Institute for War and Peace Reporting | Giving Voice, Driving Change

Karakalpak Family Values

Despite warnings over the mental and physical dangers of intermarriage Karakalpak traditions prevail
By Karina Insarova

Oinisa Akhmedova thinks admitting an outsider to your family is like "buying a pig in a poke". Marry a relative is her advice. Well, it's obvious: you know who you're dealing with, says the grandmother, who evidently holds sway over her family's affairs.


The inhabitants of Uzbekistan's autonomous republic of Karakalpakstan long ago came to the conclusion that marrying 'outside' the family is just not a risk worth taking. But age-old traditions don't always lead to happiness. Especially when parents are deciding who marries who as Arslan Alimkulov knows only too well.


He's 28, has two university degrees and works as a car mechanic to support his children and Karima, the cousin and wife he doesn't love.


Four years ago he was in love. But not with Karima. Their loveless marriage is a mess of family rows, regrets, thoughts of what might have been. "I will never force my sons to marry against their will," said Arslan. "I know what it means to live with a woman you don't love.


I couldn't go against my parents' will though, as they have done a lot for me. But, given a chance to start all over again, I would have definitely chosen another life."


Intermarriage is the norm in this region, which hugs the southern shore of the Aral Sea. Parents subject their children to emotional blackmail - turning down a proposed match is viewed as an insult to the family. And once you've made the trip down the aisle, relatives are going to make sure that that's the way it stays. Divorce is considered a grave dishonour, which can lead to total ostracism. And if your partner dies? Well, the family will probably come up with a replacement. As happened to Gulsara Shoimordonova whose first husband, her cousin died leaving her with three children.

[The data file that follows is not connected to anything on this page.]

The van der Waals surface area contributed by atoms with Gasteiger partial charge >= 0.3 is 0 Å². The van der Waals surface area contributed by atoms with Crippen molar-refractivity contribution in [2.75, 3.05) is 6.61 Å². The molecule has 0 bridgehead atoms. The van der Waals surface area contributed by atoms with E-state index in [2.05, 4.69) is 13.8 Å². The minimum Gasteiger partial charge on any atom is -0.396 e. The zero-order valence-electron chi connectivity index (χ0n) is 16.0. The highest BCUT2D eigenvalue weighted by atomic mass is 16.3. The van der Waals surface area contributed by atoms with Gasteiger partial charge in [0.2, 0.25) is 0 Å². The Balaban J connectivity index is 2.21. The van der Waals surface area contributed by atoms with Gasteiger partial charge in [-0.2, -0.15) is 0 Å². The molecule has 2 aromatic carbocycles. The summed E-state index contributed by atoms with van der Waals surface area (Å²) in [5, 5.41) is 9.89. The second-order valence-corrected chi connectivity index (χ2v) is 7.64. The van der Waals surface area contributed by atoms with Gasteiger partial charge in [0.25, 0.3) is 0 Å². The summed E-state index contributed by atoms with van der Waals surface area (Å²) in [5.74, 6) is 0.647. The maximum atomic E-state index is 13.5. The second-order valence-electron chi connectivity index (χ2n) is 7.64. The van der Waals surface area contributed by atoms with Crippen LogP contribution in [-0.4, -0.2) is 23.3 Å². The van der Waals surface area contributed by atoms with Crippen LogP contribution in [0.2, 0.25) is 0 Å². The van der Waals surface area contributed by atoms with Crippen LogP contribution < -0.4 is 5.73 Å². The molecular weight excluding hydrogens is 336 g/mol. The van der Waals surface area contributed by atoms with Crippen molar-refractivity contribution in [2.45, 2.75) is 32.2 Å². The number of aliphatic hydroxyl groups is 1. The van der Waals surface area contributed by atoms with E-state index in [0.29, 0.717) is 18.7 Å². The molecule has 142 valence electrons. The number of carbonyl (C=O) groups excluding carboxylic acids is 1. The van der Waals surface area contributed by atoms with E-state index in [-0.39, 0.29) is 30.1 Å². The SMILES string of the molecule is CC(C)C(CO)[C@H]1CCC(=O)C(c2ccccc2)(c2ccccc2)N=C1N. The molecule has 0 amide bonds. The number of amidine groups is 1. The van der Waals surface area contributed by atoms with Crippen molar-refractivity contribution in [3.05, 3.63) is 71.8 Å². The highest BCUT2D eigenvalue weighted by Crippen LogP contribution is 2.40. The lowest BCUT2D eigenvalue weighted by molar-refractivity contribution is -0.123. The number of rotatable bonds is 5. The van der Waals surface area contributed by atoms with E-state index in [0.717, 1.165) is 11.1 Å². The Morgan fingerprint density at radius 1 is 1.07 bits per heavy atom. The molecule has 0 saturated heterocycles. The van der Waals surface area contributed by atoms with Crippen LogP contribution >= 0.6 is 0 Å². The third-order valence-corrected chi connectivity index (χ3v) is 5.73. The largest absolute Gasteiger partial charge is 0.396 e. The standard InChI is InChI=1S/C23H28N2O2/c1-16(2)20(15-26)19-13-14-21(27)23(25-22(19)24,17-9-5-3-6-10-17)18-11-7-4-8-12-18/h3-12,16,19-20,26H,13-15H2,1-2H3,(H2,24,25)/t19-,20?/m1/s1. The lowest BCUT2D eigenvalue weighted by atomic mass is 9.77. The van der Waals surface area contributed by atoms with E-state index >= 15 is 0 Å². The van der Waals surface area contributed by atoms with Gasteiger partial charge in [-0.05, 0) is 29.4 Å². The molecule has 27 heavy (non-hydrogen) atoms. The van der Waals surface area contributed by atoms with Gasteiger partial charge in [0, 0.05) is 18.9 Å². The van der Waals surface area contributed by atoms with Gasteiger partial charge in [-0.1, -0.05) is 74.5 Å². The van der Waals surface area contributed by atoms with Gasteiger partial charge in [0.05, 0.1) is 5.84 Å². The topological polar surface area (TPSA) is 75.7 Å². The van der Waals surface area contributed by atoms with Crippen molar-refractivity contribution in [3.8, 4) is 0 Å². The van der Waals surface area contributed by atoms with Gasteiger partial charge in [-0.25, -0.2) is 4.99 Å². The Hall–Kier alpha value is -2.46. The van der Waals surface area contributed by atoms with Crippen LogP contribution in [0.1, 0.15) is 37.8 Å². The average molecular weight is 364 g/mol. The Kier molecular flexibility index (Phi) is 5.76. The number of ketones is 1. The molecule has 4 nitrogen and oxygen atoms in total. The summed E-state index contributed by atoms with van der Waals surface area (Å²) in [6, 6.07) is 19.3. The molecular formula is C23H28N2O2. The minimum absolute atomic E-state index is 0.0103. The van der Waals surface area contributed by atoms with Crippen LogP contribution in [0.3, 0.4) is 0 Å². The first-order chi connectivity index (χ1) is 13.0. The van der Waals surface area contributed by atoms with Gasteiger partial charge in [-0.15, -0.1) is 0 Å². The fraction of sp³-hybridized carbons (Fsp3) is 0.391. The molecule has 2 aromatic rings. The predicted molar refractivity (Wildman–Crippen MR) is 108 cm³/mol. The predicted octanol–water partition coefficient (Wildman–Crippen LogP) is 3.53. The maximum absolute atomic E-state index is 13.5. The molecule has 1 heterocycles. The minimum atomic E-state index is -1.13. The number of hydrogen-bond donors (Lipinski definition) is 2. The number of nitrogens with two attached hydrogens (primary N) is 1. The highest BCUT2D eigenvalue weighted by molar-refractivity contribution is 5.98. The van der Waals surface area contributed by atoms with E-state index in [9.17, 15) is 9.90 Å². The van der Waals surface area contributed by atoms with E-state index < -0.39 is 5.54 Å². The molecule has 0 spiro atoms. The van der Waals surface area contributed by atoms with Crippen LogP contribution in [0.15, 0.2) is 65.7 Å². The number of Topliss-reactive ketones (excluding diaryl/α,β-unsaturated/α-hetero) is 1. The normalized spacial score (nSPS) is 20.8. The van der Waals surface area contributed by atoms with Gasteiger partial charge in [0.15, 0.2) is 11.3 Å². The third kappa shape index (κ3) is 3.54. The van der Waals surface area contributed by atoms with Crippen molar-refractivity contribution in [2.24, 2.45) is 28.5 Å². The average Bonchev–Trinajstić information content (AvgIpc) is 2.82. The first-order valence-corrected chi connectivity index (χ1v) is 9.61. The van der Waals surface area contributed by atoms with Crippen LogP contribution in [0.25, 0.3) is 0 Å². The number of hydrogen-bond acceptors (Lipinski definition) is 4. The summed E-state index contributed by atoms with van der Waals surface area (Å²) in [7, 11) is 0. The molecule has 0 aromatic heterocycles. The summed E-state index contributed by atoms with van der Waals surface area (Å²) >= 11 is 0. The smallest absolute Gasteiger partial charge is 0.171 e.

The family gathered and decided that at the end of the 100 day mourning period she would marry her late husband's younger brother, Rakhim. Not that Rakhim had been asked. The overriding concern was to keep the family together. Were she to marry an outsider, she might leave with the children.


These arranged marriages cause more than emotional trauma. One well-known local general practitioner Tokhtoboi-tabib blames many of the cases of mental disorder and deformities - like hair lips and cleft palates - on interbreeding. He says the former are the bigger problem.


Paediatrician Zemfira Akhmedova, who heads a crisis counselling centre in Nukus, Karakalpakistan's administrative centre, agrees. "As small children, they are practically no different from their peers," she said. "Deviations do not usually surface until school age. They have learning problems; they are edgy, aggressive, sullen and withdrawn."


Tokhtoboi-tabib said parents of retarded or deformed children never acknowledge that their problems may by the consequence of intermarriage. The authorities are so concerned over the issue that they are discussing ways of improving child health.


President Karimov believes that one of the ways forward would be to educate people about the danger of intermarriage, to explain that incestuous unions produce ailing children who become a shame and a liability for its parents.


But the government seems powerless when faced with traditional belief systems - other attempts to haul lifestyles into the 21st century have met with fierce resistance in the region.


The national family planning programme, for example, was abandoned recently, with Karakalpaks accusing the government of poking its nose into business which had nothing to do with them - according to Islam, they say, it's Allah, and not the current government who decides how many children you bear.


As for the chances of giving birth to an unhealthy child, Oinisa said, "Everything is in Allah's hands - whatever He decides goes."


Karina Insarova is a pseudonym of a journalist in Karakalpakstan